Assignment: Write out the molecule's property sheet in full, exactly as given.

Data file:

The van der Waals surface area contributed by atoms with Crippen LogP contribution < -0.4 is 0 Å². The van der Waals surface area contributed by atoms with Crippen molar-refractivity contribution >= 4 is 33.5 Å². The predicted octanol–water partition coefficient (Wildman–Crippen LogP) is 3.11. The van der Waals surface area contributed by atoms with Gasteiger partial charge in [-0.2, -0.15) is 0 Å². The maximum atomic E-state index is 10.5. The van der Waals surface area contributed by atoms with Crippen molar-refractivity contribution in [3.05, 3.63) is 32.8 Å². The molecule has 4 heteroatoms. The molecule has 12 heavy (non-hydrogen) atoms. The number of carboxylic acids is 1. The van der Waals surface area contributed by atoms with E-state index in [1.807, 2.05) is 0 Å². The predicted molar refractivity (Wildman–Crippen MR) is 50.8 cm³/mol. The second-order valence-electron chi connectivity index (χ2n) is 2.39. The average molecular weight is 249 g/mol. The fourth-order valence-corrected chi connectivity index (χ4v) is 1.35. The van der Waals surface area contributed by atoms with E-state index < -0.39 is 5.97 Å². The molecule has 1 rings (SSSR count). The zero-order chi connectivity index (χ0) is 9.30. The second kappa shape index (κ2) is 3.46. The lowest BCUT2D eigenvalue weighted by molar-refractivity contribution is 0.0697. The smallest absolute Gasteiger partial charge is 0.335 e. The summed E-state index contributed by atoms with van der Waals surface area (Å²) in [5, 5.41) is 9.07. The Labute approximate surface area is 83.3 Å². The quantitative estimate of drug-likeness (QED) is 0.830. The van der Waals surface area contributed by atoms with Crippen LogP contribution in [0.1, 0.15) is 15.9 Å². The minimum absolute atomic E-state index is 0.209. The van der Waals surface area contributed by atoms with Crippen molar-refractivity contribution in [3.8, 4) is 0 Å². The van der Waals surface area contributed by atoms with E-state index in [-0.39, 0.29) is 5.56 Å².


The van der Waals surface area contributed by atoms with Crippen LogP contribution < -0.4 is 0 Å². The van der Waals surface area contributed by atoms with Crippen molar-refractivity contribution >= 4 is 33.5 Å². The predicted octanol–water partition coefficient (Wildman–Crippen LogP) is 3.11. The van der Waals surface area contributed by atoms with Gasteiger partial charge in [-0.2, -0.15) is 0 Å². The maximum atomic E-state index is 10.5. The van der Waals surface area contributed by atoms with Crippen molar-refractivity contribution in [3.05, 3.63) is 32.8 Å². The molecule has 4 heteroatoms. The molecule has 12 heavy (non-hydrogen) atoms. The number of carboxylic acids is 1. The van der Waals surface area contributed by atoms with E-state index in [1.807, 2.05) is 0 Å². The predicted molar refractivity (Wildman–Crippen MR) is 50.8 cm³/mol. The second-order valence-electron chi connectivity index (χ2n) is 2.39. The average molecular weight is 249 g/mol. The fourth-order valence-corrected chi connectivity index (χ4v) is 1.35. The van der Waals surface area contributed by atoms with E-state index < -0.39 is 5.97 Å². The molecule has 1 rings (SSSR count). The zero-order chi connectivity index (χ0) is 9.30. The second kappa shape index (κ2) is 3.46. The lowest BCUT2D eigenvalue weighted by molar-refractivity contribution is 0.0697. The smallest absolute Gasteiger partial charge is 0.335 e. The summed E-state index contributed by atoms with van der Waals surface area (Å²) in [5, 5.41) is 9.07. The Labute approximate surface area is 83.3 Å². The quantitative estimate of drug-likeness (QED) is 0.830. The van der Waals surface area contributed by atoms with Crippen LogP contribution in [0.1, 0.15) is 15.9 Å². The minimum absolute atomic E-state index is 0.209. The van der Waals surface area contributed by atoms with Crippen molar-refractivity contribution in [3.8, 4) is 0 Å². The van der Waals surface area contributed by atoms with E-state index in [-0.39, 0.29) is 5.56 Å².